Jamaica Province of the Moravian Church

Jamaica Province of the Moravian Church

The Jamaica Province of the Moravian Church (formally The Moravian Church in Jamaica and the Cayman Islands) is part of the world wide Moravian Church Unity.



1754–1809 The beginning

The work of the Moravian Church in Jamaica started with the arrival on 1754-12-07[1] of missionaries Zecharias Caries, Thomas Shallcross and Gotlieb Haberecht[1] from England[2] at the invitation of the Foster and Barham families, owners of several plantations in St Elizabeth.[1] They landed on the coast of St. Elizabeth, deliberately shunning the towns and opting to remain mostly in the rural areas to serve the large slave population. Their first base was on the Bogue estate.[1]

During the first couple of years they had success in their work. Then, in 1755 Br Gottlieb Haberecht died and on 1756-12-24 his replacements Christian Rauch and ? Schulz arrived from America where Rauch had spent fifteen years working amongst Native Americans.[1]

The new arrivals disagreed with Caries and Shallcross about the conditions to be met before a slave could be baptised. The disagreement lost them the respect of many and caused confusion amongst those awaiting baptism. As a result, numbers attending services started to fall and did not recover until 1764 when a Br Schlegel arrived. The revival continued until he died in 1770. Thereafter, little progress was made until 1809.[1]

1810–1854 growth

The work now prospered, particularly after the close of Old Carmel estate in 1823, with membership growing dramatically during apprenticeship (which started in 1834) and after emancipation on 1838-08-01.[1]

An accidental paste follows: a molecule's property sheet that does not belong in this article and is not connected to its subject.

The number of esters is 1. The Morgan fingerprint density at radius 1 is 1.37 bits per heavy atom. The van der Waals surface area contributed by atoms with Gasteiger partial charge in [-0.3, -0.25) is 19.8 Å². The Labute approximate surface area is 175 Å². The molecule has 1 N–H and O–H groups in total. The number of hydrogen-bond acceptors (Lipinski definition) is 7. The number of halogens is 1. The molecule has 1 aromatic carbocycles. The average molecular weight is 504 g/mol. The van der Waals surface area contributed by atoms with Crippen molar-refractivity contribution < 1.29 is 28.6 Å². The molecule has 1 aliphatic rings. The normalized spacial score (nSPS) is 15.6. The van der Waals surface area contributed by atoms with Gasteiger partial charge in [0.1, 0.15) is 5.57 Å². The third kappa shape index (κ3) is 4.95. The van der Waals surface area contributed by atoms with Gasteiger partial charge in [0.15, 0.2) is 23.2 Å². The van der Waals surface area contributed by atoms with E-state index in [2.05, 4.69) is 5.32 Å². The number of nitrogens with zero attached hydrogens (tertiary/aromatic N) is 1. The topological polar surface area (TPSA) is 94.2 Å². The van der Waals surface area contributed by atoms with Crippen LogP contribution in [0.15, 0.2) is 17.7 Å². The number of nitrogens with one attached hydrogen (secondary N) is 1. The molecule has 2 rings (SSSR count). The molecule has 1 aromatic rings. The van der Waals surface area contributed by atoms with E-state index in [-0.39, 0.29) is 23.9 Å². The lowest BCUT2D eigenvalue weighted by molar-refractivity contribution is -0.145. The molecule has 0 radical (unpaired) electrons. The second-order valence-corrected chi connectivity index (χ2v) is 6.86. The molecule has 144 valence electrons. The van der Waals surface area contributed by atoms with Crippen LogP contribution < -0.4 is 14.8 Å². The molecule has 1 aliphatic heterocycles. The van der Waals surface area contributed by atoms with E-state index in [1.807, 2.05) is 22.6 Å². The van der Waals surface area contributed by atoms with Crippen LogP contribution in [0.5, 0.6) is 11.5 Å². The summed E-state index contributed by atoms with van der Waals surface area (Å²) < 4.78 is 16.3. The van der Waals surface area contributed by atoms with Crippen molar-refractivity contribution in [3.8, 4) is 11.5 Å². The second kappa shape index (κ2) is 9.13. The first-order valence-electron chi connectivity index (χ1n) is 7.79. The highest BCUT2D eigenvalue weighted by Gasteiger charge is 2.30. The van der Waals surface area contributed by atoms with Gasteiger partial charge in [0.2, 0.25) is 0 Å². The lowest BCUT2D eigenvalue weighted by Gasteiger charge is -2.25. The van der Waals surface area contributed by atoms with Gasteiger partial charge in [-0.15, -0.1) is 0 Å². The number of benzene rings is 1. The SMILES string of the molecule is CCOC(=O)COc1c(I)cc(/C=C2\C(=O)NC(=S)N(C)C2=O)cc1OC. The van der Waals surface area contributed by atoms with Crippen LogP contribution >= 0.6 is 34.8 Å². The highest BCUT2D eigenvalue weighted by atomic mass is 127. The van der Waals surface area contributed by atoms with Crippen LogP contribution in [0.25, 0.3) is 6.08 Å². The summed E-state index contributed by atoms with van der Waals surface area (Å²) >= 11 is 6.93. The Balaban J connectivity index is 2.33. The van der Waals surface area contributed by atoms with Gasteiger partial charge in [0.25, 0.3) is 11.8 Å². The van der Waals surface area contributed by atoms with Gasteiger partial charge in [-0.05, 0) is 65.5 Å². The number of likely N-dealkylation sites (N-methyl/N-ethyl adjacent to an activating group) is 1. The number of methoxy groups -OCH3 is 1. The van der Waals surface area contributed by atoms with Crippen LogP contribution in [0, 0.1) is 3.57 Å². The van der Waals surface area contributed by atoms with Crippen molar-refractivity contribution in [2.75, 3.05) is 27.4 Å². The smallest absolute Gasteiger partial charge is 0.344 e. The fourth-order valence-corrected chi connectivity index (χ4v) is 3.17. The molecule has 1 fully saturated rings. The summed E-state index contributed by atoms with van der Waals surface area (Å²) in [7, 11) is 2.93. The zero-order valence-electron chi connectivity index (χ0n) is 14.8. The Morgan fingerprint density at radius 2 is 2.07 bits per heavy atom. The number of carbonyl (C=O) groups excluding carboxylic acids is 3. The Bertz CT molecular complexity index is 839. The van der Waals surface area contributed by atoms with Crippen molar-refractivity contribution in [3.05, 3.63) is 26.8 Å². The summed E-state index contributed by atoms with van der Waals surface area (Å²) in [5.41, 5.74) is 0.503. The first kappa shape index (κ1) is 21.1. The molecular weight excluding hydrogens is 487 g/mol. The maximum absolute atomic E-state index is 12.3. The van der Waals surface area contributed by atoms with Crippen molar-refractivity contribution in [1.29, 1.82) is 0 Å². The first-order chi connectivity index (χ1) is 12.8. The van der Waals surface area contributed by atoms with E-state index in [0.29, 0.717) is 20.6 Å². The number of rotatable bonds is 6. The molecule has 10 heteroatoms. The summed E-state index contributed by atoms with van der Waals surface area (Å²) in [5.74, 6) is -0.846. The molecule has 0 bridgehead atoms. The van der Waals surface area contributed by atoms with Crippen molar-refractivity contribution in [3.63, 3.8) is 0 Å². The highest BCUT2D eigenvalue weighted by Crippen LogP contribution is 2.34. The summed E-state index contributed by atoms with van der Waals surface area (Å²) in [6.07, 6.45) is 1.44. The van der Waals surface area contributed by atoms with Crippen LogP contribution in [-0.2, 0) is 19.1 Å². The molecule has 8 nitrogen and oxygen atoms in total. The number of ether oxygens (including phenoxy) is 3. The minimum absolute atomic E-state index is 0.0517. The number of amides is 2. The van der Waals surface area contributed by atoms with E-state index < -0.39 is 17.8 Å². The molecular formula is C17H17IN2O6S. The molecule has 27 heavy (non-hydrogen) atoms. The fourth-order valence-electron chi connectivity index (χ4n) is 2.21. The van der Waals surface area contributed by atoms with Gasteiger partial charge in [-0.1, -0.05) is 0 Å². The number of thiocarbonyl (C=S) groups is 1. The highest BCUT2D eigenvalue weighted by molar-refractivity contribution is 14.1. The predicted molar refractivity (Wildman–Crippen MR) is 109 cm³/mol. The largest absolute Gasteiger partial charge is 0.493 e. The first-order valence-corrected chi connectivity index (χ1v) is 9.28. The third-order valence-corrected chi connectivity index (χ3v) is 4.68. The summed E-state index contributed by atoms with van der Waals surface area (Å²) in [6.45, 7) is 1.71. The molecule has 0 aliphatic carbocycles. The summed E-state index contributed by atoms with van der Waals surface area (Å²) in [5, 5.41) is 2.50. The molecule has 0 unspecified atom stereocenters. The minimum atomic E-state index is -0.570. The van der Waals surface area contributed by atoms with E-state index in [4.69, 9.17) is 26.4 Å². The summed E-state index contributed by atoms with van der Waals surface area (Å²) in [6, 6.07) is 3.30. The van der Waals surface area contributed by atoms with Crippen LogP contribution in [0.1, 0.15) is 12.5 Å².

By the centenary, membership had reached 13,129 including 4,249 communicants while there were 43 schools teaching 1,728 boys and 1,280 girls.[1]


1954–2007 Jamaicanisation

From the end of the 19th century, native Jamaicans began to be accepted into leadership positions in the church[2] and in 1961, S U Hastings was consecrated as the first Jamaican bishop of the Moravian Church.[3]

Following independence in 1962, and the resulting drive for Jamaicanisation throughout Jamaican society, full conversion to local leadership was gradually achieved, with the last British clergy departing in 19??[citation needed].

The 250th anniversary was celebrated in 2004. As part of the celebrations the Jamaican Post Office issued a set of three stamps depicting pioneering Jamaican leaders of the church.[3]

The current Bishops are Robert Foster and Stanley Clarke.

The Rev. Dr. Paul Gardner is the President of the PEC (the administravie body of the Moravian Church in Jamaica) Rev. Dr. Gardner was elected President of the World-Wide Moravian Church in 2008 and became the second Jamaican to be so elected.

Legal standing

Marriages performed by Moravian ministers were legally recognised from 1835.[1]

Full legal recognition dates from Law 10 of 1884 entitled The Corporation of the Church of The Unity of the Brethren (commonly called Moravians) in Jamaica.[4]

Missionary mortality

During the first 100 years, 193 European brethren and sisters took part in the work in Jamaica. Of these, 64 died there, 98 returned home or went to serve in other islands and 31 were still in service at the centenary.[1]

Of the 64 who died[1]:

Years served Died Years served Died Years served Died
drowned on the way to the island 1 5 5 11 1
less than 1 year 6 6 2 12 2
1 10 7 3 13 2
2 7 8 3 14 1
3 7 9 2 15 1
4 8 10 2 19 1